Thy charming face, thy locks of gold. much delight the verdant Inuliitude. This is a Behold upon the sacred wall great, and we fear a pressing evil. The Anglo- My garments dripping from the wave, Saxon love of land, stimulated into intensity, in

A votive gift they speak to all,

Or safety from a watery grave, the case of the officers, by the hope of fame and

Yet more than from the cruel sea office on the return of peace, may convert us from They tell of my escape from thee! a peace-loving nation, such as Washington desired us to be, into a horde of modern Romans. We may

Fon, Nov. 12, 1847. forget our wrong.doing in the idea that our sway is always beneficent and salutary ; but when put in words, it is in the form of the old Jesuvical maxim, “the end justifies the means." Every thing which encourages this disgraceful, and we fear, fatal tendency is to be resisted as in the last degree

ADVENTURE AND SCENERY pernicious.

There may indeed be exigencies in wkich the selection of a military chjeftian is an alternative to

PAR SOUTHWEST. be preferred to soinething worse. We have freely conceded that military genius of the highest order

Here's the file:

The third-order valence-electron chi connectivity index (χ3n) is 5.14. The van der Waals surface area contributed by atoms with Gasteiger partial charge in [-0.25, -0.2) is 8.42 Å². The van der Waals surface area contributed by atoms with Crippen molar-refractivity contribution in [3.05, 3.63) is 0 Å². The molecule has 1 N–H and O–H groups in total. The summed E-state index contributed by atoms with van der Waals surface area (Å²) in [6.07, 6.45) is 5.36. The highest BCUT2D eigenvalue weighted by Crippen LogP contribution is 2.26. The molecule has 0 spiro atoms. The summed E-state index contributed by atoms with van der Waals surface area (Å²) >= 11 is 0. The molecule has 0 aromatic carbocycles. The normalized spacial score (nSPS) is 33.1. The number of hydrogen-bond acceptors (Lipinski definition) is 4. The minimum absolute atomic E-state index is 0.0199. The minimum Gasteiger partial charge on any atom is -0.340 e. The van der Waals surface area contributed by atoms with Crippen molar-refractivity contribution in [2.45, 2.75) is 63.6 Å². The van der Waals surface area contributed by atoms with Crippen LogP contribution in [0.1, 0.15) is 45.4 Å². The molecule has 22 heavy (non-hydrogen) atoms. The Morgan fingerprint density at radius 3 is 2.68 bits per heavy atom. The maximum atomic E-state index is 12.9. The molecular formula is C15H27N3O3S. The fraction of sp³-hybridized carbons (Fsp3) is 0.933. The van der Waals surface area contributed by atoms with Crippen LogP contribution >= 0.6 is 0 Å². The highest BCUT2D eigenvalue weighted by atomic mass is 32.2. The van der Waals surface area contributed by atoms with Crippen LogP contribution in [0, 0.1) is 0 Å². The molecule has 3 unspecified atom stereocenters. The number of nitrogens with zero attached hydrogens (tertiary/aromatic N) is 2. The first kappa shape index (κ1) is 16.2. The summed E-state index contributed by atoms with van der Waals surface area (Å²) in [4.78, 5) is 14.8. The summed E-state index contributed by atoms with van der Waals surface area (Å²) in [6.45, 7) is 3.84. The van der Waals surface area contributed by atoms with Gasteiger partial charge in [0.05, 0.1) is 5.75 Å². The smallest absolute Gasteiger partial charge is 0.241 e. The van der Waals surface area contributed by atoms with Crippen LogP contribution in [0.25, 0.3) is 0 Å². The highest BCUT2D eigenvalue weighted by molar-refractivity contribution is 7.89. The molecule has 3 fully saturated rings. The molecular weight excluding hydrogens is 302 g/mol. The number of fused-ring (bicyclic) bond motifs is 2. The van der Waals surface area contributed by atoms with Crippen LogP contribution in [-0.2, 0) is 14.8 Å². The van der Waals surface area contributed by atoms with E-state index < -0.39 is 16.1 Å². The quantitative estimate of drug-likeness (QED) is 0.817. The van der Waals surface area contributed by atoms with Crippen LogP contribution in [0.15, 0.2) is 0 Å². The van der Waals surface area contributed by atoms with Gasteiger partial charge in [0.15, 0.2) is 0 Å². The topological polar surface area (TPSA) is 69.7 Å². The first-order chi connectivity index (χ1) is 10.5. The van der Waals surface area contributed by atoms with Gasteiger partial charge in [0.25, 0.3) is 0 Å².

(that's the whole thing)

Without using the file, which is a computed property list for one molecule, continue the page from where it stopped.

Who does not love to hear the Hunter's tale implies civilialens of no mean stamp, and that the

or marvellous adventure ? Iho' oft repeated;

Yet with wonders new, and pleasing lantasy, practical sagacity and unhesitating energy of a

It strikes upon the ear, when idly stated 'roundsoldier,

may
ofien cut the Gordian knot at which

The camp fire's mellow light.- Anon. the trembling fingers of a politi ian hare long been in vain fumbling. But a second or third rate gen In travelling over those lonely wilds.denomieral will have all the faults without the recommen- nated prairies, which constirole a peculiar feature dations of a great commander, while both may of the Western country, the tourist after many usually be expected to be arbitrary and overbear. hours of weariness, where nought but sky and ing; and what is far worse, the glitter of a gener- plain has greeted the vision, will find himself at al's uniform will acquire additional brilliancy in the last entering a huwery grove, which elothes the eyes of those who see that it is often converted sommit of an elevated mound, where the jessainto the robe of civil power.

mine, the orange, and the myrile pour forth the The entire exclusion of military chieftians from incense of nature. This oasis of the prairie, rehigh political office would be a narrow and illiberal ceives the name of Island, from the vast expanse principle. Yet it cannot be denied that their fre- of water which covers the low grounds in the rainy quent or incautious elevation must prove highly season, and adjacent thereto is usually to be found, dangerous.

A CiviliAN. some great sink or natural depression, forming a

grand reservoir during the dry months, where the finny tribe sport in antic gambols, and the water fowl glide in great numbers,

It is to one of these spots, situated in the LacaTO PYRRHA.

sine prairie of Louisiana, that we would direct the

attention of the reader. This spot, from its preHor. 1. 5.